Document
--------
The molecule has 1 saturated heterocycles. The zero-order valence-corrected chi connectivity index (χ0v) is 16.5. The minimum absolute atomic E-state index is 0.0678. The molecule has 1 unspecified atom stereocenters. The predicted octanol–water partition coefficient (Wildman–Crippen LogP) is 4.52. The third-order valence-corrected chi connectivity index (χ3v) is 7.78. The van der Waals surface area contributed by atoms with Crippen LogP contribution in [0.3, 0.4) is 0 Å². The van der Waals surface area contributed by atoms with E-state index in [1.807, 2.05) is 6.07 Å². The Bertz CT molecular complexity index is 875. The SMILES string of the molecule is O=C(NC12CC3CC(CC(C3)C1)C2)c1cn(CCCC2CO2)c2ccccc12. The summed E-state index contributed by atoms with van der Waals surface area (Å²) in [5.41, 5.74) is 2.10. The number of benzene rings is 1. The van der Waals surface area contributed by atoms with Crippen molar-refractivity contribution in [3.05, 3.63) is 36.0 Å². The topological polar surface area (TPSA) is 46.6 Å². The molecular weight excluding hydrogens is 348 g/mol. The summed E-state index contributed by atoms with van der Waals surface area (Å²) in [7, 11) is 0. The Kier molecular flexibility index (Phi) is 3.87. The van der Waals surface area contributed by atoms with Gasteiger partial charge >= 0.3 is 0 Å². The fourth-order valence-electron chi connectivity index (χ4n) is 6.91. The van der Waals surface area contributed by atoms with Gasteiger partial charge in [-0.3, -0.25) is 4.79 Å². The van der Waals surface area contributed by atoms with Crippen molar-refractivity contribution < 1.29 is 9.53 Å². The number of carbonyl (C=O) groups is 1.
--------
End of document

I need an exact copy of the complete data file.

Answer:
The molecule has 1 saturated heterocycles. The zero-order valence-corrected chi connectivity index (χ0v) is 16.5. The minimum absolute atomic E-state index is 0.0678. The molecule has 1 unspecified atom stereocenters. The predicted octanol–water partition coefficient (Wildman–Crippen LogP) is 4.52. The third-order valence-corrected chi connectivity index (χ3v) is 7.78. The van der Waals surface area contributed by atoms with Crippen LogP contribution in [0.3, 0.4) is 0 Å². The van der Waals surface area contributed by atoms with E-state index in [1.807, 2.05) is 6.07 Å². The Bertz CT molecular complexity index is 875. The SMILES string of the molecule is O=C(NC12CC3CC(CC(C3)C1)C2)c1cn(CCCC2CO2)c2ccccc12. The summed E-state index contributed by atoms with van der Waals surface area (Å²) in [5.41, 5.74) is 2.10. The number of benzene rings is 1. The van der Waals surface area contributed by atoms with Crippen molar-refractivity contribution in [3.05, 3.63) is 36.0 Å². The topological polar surface area (TPSA) is 46.6 Å². The molecular weight excluding hydrogens is 348 g/mol. The summed E-state index contributed by atoms with van der Waals surface area (Å²) in [7, 11) is 0. The Kier molecular flexibility index (Phi) is 3.87. The van der Waals surface area contributed by atoms with Gasteiger partial charge >= 0.3 is 0 Å². The fourth-order valence-electron chi connectivity index (χ4n) is 6.91. The van der Waals surface area contributed by atoms with Gasteiger partial charge in [-0.3, -0.25) is 4.79 Å². The van der Waals surface area contributed by atoms with Crippen molar-refractivity contribution < 1.29 is 9.53 Å². The number of carbonyl (C=O) groups is 1.